Credit Line: Commissioned as a joint project from the federal Public Works Project Administraiton and Iowa State College for the Library. In the Art on Campus Collection, University Museums, Iowa State University.
Eight staircase panels depict 1930s technology and represent the major divisions of Iowa State College at the time: Agriculture, Engineering and Home Economics. The title refers to an 1840 quote by Daniel Webster, "When tillage begins, other arts follow. The farmers, therefore, are the founders of human civilization."
Grant Wood designed the murals and selected a team of fourteen students from the University of Iowa to paint them. The students' names are listed on the center panel. The panels, displayed first in Washington, D.C., were installed at their current location by staff from the Art Institute of Chicago.
The first panels completed are on the west wall of the staircase. A hay wagon and barn unify the murals with carefully balanced groupings of men and animals engaged in interrelated activities. The immaculate scene includes such decorative touches as nails in the barn and stitching and buttons in the overalls. These panels, illustrating ninteenth-century farming practices, commemorate agricultural history and are in sharp contrast to the engineering panels on the opposite wall.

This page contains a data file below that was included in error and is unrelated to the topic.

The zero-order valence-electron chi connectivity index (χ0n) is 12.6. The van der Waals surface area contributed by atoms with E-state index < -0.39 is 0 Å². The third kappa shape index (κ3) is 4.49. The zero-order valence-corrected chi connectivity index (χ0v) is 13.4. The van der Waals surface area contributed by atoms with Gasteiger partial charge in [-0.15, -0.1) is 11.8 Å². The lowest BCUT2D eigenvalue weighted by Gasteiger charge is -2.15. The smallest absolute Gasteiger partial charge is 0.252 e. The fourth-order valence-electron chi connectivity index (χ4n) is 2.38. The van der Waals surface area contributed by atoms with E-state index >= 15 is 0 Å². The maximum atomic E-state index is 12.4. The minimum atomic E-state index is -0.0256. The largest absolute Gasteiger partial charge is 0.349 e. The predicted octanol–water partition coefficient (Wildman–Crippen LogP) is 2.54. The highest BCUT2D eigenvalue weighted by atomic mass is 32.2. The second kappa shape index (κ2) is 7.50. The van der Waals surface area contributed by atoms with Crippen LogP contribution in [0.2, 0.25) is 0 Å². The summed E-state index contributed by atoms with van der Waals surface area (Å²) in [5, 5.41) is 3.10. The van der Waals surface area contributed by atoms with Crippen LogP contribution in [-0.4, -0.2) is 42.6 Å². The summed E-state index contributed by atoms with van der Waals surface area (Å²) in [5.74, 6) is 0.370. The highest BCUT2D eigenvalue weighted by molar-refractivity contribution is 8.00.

The panels on the north wall represent the household arts. Like all Wood's work, they show his great care in capturing fine details, such as the patterns of the dresses, aprons and wallpaper and the grain in the wood. In keeping with the ideals of the 1930s, the panels depict the woman as honored in a domestic setting, particularly if she is a mother. Wood reinforced this concept by depicting the mother in a classic Madonna and child pose, complete with a swaddled infant.
The engineering panels on the east wall display a chemical experiment in progress, a dynamo and a bridge-planning project. In contrast with the other more traditional panels, these celebrate the industrial revolution and foreshadow the importance of technology in the future. The emphasis is not on the human forms, but rather on machines and systems, painted in high detail with intense accuracy.
In this mural, the pioneer chopping trees to clear fields is clearly based on Lincoln. Surely this image was intended not only as homage to Lincoln himself, but as a reminder to Iowans of the courage and endurance that was their heritage as Midwesterners (like Lincoln) and as Americans. In addition, it was Lincoln who had signed the Morrill Act establishing land grant colleges such as Iowa State. The creation of these colleges during the Civil War is regarded as an indication of Lincoln's faith in the future of the "united" United States. Lincoln's role in Iowa history, then, was something to which Petersen may have been particularly sensitive.